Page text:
Dolutegravir (DTG) discovered by Shionogi and GlaxoSmithKline research collaboration, is a second generation novel HIV-1 integrase strand transfer inhibitor having activity against INI resistant viruses as well as favorable pharmacokinetic properties (Sato et al. 2009; Underwood et al. 2009). It is generally recommended in combination with other antiretroviral agents. It is marketed as a small, yellow, 50-mg tablet and can be consumed without any regard to time and food.

There are excellent reviews and research papers recently published which sum up the side effects and other clinical phase studies of Dolutegravir in combination with other drugs (Hoffmann et al. 2017; Sax et al. 2017).

2. Different Aspects of Dolutegravir Drug

2.1. Structural and functional analyses of Dolutegravir (DTG)

Dolutegravir (DTG, S/GSK1349572) effectively inhibits HIV-1 IN variants which are resistant to the first-generation INIs. Potency of DTG is mainly attributable to its structure which shares almost the same space within the IN active site as other INIs. DTG also makes strong interactions with the β4-α2 loop of the catalytic core domain. Dolutegravir molecular structure has three main structural parts like tricyclic metal-chelating core, difluorophenyl ring and linker group as shown in Figure 3. Tricyclic metal-chelating core binds to the intasome active site with three coplanar oxygen atoms coordinated to Mg2+ cations. The extended linker region of DTG allows it to enter farther, deeper into the pocket as vacated by the displaced viral DNA base, to make more compatible bonding with the viral DNA (Hare et al. 2011).

Figure 3 

Structural and functional analysis of Dolutegravir.

2.2. In vitro activity

Dolutegravir has shown potent in vitro activity against many INI-resistant mutants as well as against wild-type HIV-1. It has shown potent in vitro activity against HIV-1 with mean EC50 of 0.5 nM to 2.1 nM, IC50 of 2.7 nM and an IC50 of 2.0 nM in peripheral blood mononuclear cells (PBMC) and MT-4 cells. The drug also shows activity against HIV-2 viruses (EC50 of 0.09 nM to 0.61 nM) in PBMC assays. Cellular toxicity value is in the micromolar range in variant cells, which indicates that the antiviral effect of S/GSK1349572 is not due to cytotoxicity. S/GSK1349572 shows potency against all integrase resistant single mutants with an FC as high as 3.6-fold. 32 nM or higher concentrations of S/GSK1349572 reported not a single virus with high resistance. In vitro experimental studies have shown no toxicity when used with other anti-retrovirals, but found a synergistic effect with nevirapine, efavirenz, abacavir, stavudine, lopinavir, amprenavir and enfuvirtide drugs and an additive effect with maraviroc. Results indicated no effect on efficacy on exposure to the adefovir and ribavirin (Kobayashi et al. 2011).

2.3. Pharmacokinetics

Dolutegravir has a favourable pharmacokinetic profile with terminal half-life of approximately 13–15 h (Min et al. 2010; Min et al. 2011). AUC0–24h and Cmax values are slightly less than the dose in the range of 2–50 mg following single and multiple doses. One notable change is the nonlinearness in Cmax and AUC with the increase in dose. So, phase 3 clinical trial selected a twice-daily 50 mg dose instead of a once-daily 100 mg dose (Min et al. 2011; Patel, Song and Borland 2012; Song et al. 2012). Dosing interval (Ctau) for a 50 mg dose reported 1.6 μg/ml as the geometric mean steady-state concentration, which is about 25-fold higher than the protein-adjusted IC90 (0.064 μg/ml). A monotherapy study of, 10 days of dolutegravir 50 mg daily dose in integrase inhibitor naïve HIV-1-infected subjects demonstrated a reduction in HIV-1 RNA. This reduction sustained for 4 days after discontinuation of dolutegravir only because of plasma concentrations which remained above the protein adjusted IC90. Variability in exposure was minimum like 50 mg dosing is achieved a geometric mean Cmax of 3.34 mg/ml (16% coefficient of variation), an AUC0–24h of 43.4 mg/ml (20% coefficient of variation), a t1/2 of 12.0 h (22% coefficient of variation) and a C24h of 0.83 mg/ml (26% coefficient of variation) (Min et al. 2011; Patel, Song and Borland 2012; Song et al. 2012). According to reports, a pediatric granule formulation of dolutegravir is currently under development phase and preliminary data investigation also reported the increased exposure of granules when mixed with purified water in comparison to the tablet formulation (Patel, Song and Borland 2012).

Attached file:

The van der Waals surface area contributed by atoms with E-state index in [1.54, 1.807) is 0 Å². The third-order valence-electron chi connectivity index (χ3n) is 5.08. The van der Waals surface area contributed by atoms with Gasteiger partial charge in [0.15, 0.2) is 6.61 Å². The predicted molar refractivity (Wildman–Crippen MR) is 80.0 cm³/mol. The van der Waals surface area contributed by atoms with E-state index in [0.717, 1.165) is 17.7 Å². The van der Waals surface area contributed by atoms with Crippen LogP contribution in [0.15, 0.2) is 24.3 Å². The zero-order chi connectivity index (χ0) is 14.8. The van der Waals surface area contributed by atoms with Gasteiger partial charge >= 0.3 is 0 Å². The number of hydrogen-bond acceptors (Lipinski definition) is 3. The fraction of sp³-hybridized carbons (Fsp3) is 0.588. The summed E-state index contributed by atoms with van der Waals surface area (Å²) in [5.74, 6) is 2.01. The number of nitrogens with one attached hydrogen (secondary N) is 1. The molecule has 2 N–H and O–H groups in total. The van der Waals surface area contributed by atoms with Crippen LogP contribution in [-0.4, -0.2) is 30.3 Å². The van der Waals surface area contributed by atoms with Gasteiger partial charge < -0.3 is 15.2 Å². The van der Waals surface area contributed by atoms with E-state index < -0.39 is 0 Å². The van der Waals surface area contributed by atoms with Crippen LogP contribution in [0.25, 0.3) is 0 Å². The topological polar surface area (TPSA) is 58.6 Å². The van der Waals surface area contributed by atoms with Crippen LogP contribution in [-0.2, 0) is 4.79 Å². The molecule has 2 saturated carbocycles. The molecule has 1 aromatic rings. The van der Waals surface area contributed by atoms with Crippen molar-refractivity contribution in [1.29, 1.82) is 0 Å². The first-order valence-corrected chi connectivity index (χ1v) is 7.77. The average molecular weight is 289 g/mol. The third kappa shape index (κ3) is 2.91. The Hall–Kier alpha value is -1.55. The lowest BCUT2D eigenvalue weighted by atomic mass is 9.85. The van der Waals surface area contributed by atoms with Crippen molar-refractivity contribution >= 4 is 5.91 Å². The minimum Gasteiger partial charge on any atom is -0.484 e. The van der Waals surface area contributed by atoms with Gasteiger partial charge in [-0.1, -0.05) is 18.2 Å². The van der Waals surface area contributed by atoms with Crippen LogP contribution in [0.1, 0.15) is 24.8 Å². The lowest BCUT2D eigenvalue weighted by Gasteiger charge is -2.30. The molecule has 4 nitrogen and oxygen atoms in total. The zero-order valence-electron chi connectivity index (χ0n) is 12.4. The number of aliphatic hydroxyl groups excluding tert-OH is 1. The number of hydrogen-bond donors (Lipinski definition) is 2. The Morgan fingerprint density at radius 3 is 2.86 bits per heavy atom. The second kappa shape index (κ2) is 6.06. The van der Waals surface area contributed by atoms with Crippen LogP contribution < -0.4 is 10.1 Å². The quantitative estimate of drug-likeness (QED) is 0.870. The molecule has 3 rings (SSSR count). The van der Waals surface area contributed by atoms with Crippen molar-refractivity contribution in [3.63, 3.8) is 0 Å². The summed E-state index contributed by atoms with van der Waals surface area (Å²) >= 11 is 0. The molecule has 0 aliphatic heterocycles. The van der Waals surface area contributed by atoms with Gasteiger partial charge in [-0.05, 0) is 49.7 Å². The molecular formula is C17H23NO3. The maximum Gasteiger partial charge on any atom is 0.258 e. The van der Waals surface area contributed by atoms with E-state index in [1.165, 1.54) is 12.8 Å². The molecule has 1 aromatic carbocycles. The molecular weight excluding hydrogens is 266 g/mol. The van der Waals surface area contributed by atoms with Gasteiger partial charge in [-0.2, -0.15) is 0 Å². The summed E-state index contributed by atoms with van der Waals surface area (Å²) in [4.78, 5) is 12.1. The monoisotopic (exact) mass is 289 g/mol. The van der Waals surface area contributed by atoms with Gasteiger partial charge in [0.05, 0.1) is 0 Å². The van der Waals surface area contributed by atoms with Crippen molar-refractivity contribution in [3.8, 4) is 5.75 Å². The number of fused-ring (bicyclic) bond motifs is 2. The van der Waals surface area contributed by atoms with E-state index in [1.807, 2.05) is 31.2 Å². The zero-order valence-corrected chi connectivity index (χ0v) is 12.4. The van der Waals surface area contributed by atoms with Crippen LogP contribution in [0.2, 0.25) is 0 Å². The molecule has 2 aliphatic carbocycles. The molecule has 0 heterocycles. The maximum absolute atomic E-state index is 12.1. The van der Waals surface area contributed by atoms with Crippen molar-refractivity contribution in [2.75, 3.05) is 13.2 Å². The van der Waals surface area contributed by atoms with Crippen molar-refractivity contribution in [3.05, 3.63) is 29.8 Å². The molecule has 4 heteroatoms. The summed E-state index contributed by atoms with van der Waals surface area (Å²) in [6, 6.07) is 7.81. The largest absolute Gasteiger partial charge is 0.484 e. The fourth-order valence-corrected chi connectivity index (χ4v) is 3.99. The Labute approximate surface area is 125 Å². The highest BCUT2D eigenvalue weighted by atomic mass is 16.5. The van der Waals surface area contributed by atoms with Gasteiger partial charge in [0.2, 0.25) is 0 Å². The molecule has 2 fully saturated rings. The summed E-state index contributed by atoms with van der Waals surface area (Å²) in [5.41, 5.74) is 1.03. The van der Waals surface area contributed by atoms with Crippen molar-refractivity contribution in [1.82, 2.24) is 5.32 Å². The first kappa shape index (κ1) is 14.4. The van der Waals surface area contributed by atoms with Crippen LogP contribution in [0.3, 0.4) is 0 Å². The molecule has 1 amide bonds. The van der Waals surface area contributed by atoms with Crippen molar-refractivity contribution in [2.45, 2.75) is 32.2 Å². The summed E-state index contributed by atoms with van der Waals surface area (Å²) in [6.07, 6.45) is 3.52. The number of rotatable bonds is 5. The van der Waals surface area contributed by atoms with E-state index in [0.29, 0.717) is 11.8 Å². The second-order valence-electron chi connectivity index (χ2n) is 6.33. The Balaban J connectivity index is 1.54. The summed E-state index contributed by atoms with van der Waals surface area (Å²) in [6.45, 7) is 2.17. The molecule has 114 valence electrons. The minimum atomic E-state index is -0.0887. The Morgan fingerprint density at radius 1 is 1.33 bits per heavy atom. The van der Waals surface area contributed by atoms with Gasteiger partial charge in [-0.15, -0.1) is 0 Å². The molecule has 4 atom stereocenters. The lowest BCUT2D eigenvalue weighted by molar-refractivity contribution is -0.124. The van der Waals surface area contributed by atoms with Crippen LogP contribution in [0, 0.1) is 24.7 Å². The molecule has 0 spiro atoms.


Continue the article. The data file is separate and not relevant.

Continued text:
2.4. Drug–drug interactions

The dolutegravir pharmacokinetic study evaluated the effect of food on its absorption according to fat content. (Song et al. 2012). Fat content affects the absorption of dolutegravir as noticed by the increased median Tmax from 2h to 5h for low, moderate and high-fat meals respectively. Whereas dolutegravir AUC increases from 33 to 66% when administered with low-fat (300 kcal, 7% fat), moderate fat (600 kcal, 30% fat) and high fat food (870 kcal, 53% fat), respectively (Min et al. 2011; Song et al. 2012). But these changes are not expected to affect safety or efficacy. Dolutegravir can be prescribed without any regard to food. Dolutegravir causes drug-drug interactions with integrase inhibitors and some other drugs as shown in Table 1.

Table 1

Dolutegravir (DTG) drug interaction with integrase inhibitors and other category drugs.

S.No Interacting drug class Interacting drug Effect on dolutegravir

1 Antiretrovirals NRTIs Tenofovir No significant effect observed (Song et al. 2010)
2 Antiretrovirals NNRTIs Efavirenz DTG AUC, Cmax, and Cmin decreased 57, 39, and 75% (Song et al. 2011)
Etravirine DTG AUC, Cmax, and Cmin decreased 70.6, 51.6, and 87.9%. (Song et al. 2011)
ETR/DRV/r administration results in 25, 11.8, and 37.1% decrease in DTG AUC, Cmax, and Cmin
ETR/LPV/r administration results in 11, 7, and 28% increase in DTG AUC, Cmax, and Cmin (Song et al. 2011)
3 Antiretrovirals PIs Darunavir/r DTG AUC, Cmax, and Cmin decreased 22, 11, and 38% (Song et al. 2011)
Atazanavir DTG AUC, Cmax, and Cmin increased 91, 50, and 180% (Song et al. 2011)
Lopinavir/r No significant effect observed (Song et al. 2011)